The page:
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Election game mirrors failure of US democracy

(China Daily)    08:30, October 11, 2016

Democratic presidential candidate Hillary Clinton (R) and Republican presidential candidate Donald Trump hold the second presidential debate at Washington University in St. Louis, Missouri, the United States, Oct. 9, 2016. (Xinhua/Yin Bogu)

The chaotic 2016 presidential election has highlighted the defects in the US election system and the dysfunction of democracy. The "email-gate" uncovered by the release of the Democratic National Committee emails stunned the world, and showed that the so-called fair selection of candidates was anything but. Meanwhile, whether the outspoken and reckless real-estate mogul Donald Trump wins the race or not, he has irreversibly damaged US democracy already.

The email scandal revealed the black box of how party elites manipulate the presidential election, as it showed the party establishment and the Democratic National Committee violated the neutrality principle by working with the Hillary Clinton campaign team to help her clinch the Democratic nomination. For this purpose, they attempted to attack her rival Bernie Sanders' ethnic identity as a Jew. And they went so far as to plan cyberattacks on the supporters of Sanders. When the scandal was uncovered, the supporters of Sanders were furious but the candidate himself was calm, as if unsurprised by the shenanigans against him.

Meanwhile, the Democratic camp has made great efforts to defame Trump by highlighting his discriminatory words against women, the disabled and minority groups, his past bankruptcies, and his edgy temperament that the Democrats say make him unfit to be the president. Interestingly this is the very image he wants to present to voters.

Second, the de facto two-party system and the winner-takes-all delegates counting system make extreme candidates stand out in the primaries. Therefore, moderate and rational candidates are at a disadvantage. In the primary elections, the two parties' national conventions are actually meant to function as gatekeepers. Together with the electoral college, the party's national conventions were designed to prevent a demagogue from hijacking public support and winning the race. In fact, the Republican National Committee could easily have adjusted the rules and prevented the controversial Trump from being nominated. However, the RNC chose not to because the anti-establishment sentiment was so strong that the traditional candidates such as Jeb Bush and Marco Rubio were considered to have less chance of winning, and the GOP could not find any viable alternative to replace Trump in such a short time. So they had to accept the hard reality and stand behind Trump to fight against Hillary Clinton.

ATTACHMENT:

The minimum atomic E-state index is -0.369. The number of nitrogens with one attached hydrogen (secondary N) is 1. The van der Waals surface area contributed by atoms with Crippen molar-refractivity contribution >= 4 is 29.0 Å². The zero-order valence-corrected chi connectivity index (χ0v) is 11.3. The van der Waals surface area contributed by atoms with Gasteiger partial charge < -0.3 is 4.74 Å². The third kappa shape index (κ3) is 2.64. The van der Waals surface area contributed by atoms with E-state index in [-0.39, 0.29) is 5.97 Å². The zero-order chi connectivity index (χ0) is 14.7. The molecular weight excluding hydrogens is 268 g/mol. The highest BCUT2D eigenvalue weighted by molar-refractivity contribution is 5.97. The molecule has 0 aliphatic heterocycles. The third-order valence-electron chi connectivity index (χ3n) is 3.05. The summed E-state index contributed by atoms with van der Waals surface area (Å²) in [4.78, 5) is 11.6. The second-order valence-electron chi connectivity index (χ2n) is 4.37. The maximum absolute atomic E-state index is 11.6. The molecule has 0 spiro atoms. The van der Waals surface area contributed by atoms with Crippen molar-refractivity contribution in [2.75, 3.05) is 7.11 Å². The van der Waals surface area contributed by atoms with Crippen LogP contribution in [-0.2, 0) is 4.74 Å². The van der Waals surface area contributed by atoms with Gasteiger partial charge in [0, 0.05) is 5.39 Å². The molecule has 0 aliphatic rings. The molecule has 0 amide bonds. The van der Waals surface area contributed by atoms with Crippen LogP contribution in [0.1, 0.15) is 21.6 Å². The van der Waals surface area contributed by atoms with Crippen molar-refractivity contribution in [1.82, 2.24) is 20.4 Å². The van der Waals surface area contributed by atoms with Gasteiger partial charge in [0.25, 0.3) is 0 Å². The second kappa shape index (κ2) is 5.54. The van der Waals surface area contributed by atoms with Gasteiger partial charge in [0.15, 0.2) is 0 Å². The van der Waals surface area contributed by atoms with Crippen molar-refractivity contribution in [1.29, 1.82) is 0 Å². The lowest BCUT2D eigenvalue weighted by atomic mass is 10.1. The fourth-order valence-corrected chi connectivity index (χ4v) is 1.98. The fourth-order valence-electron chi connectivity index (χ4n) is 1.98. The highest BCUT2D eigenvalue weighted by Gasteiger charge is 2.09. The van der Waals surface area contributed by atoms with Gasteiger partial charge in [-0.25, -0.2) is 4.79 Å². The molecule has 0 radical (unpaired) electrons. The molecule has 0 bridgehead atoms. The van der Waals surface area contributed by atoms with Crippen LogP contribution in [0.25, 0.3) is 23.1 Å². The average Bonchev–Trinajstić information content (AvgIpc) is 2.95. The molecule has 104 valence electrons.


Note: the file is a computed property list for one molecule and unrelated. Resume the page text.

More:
Third, democracy had to yield to populism when the party was hijacked by the radical politician. The nomination of Trump clearly showed that GOP was not able to control the election process. Nor could the GOP abandon the radical candidate, rather it had to flow with the populist trend. Thus, democracy has been distorted and does not accurately reflect the people's will.

In the post-Cold War era, globalization has hastened economic inequality. The financial crisis has caused the middle class to shrink and created more discontent among those in the lower classes. Politically, ever since the administration of Bill Clinton, party politics has widened the gap between the elite and the grassroots. Politicians make irresponsible promises for the sake of votes, and break their word after they are elected. This has resulted in the overwhelming anti-establishment sentiment in the election this year. Trump has made good use of this sentiment and succeeded in a hostile takeover of the Republican Party.

No matter whether Trump wins the election or not, he has irreversibly damaged US democracy with his rhetoric. At the same time, he has highlighted the inconvenient truth that discrimination against minority groups, the disparity between the rich and the poor and the influence of money in politics exist even though mainstream society tries to ignore them.

The 2016 presidential election has made one thing clear, the US needs political reform.

The author is the head of American Political Studies at the Institute of American Studies, China Institutes of Contemporary International Relations.

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(Web editor: Kong Defang, Bianji)

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